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Suicide and Suicide Attempts on Hospital Grounds and Clinic Areas

Mills, Peter D. PhD, MS*†; Watts, Bradley V. MD, MPH*†; Hemphill, Robin R. MD, MPH*

doi: 10.1097/PTS.0000000000000356
Original Article: PDF Only

Objectives The goal of this study was to describe suicide and suicide attempts that occurred while the patient was on hospital grounds, common spaces, and clinic areas using root cause analysis (RCA) reports of these events in a national health care organization in the United States.

Method This is an observational review of all RCA reports of suicide and suicide attempts on hospital grounds, common spaces, and clinic areas in our system between December 1, 1999, and December 31, 2014. Each RCA report was coded for the location of the event, method of self-harm, if the event resulted in a death by suicide, and root causes.

Results We found 47 RCA reports of suicide and suicide attempts occurring on hospital grounds, common spaces, or clinic areas. The most common methods were gunshot, overdose, cutting, and jumping, and we have seen an increase in these events since 2011. The primary root causes were breakdowns in communication, the need for improved psychiatric and medical treatment of suicidal patients, and problems with the physical environment.

Conclusions Hospital staff should evaluate the environment for suicide hazards, consider prohibiting firearms, assist patients with no appointments, and promote good communication about high-risk patients.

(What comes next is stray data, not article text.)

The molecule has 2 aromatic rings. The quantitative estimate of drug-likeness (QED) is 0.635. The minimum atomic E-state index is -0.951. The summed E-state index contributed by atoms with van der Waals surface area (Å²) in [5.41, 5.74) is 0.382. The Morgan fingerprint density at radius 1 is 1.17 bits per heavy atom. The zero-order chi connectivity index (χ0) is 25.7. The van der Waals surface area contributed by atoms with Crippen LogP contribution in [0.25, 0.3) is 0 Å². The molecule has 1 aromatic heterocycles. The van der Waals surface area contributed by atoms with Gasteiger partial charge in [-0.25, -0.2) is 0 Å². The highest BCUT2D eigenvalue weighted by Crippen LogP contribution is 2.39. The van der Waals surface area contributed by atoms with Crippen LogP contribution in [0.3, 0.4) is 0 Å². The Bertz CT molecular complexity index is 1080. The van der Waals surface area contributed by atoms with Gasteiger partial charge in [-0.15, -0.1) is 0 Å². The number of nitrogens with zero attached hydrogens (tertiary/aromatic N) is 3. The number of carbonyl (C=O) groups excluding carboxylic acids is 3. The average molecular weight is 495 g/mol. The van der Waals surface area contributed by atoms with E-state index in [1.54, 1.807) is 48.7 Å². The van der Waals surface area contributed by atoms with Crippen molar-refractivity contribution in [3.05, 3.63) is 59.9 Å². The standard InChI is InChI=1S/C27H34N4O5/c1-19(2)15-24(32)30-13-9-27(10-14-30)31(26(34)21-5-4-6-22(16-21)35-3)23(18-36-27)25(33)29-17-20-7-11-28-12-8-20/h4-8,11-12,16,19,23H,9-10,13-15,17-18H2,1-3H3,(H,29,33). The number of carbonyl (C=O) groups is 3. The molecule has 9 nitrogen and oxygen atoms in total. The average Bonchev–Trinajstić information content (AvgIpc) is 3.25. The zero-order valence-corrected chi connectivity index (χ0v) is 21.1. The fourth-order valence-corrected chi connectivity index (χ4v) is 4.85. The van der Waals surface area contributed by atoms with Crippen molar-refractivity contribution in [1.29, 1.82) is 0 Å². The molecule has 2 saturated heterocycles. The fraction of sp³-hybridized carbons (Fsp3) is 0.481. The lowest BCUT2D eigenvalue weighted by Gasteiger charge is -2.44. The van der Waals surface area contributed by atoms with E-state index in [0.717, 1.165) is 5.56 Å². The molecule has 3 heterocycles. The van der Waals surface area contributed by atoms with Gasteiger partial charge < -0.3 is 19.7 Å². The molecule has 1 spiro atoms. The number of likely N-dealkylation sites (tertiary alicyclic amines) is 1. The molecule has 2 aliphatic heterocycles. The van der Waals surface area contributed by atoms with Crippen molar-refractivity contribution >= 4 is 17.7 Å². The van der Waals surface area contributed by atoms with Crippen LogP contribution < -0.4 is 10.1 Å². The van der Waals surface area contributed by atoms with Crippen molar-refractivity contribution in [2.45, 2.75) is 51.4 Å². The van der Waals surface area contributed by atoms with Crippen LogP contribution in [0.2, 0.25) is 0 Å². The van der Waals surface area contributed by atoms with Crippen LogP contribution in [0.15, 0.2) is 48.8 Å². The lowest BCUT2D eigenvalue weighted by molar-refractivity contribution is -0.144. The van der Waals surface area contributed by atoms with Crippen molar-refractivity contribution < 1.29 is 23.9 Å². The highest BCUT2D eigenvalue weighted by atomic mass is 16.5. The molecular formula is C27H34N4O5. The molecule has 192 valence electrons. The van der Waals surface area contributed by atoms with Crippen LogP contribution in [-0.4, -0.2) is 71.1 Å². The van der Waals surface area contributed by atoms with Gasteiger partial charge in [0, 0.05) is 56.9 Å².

From the *VA National Center for Patient Safety, White River Junction, VT; and †The Geisel School of Medicine at Dartmouth College, Hanover, NH.

Correspondence: Peter D. Mills, PhD, MS, VA National Center for Patient Safety Field Office, VAMC, 215 N Main St, White River Junction, VT 05009 (e-mail:

This material is the result of work supported with resources and the use of facilities at the Department of Veterans Affairs National Center for Patient Safety at Ann Arbor, Michigan, and the Veterans Affairs Medical Centers, White River Junction, Vermont. The Research and Development Committee, White River Junction, VA Medical Center approved this project, and the Committee for the Protection of Human Subjects, Dartmouth College considered this project exempt. The views expressed in this article do not necessarily represent the views of the Department of Veterans Affairs or of the United States government. We are submitting this as original research; we have not reported these data in any other forum, and none of the authors has any conflict of interest regarding this report. This work was supported by the Department of Veterans Affairs, and as a government product, we do not hold the copyright.

The authors disclose no conflict of interest.

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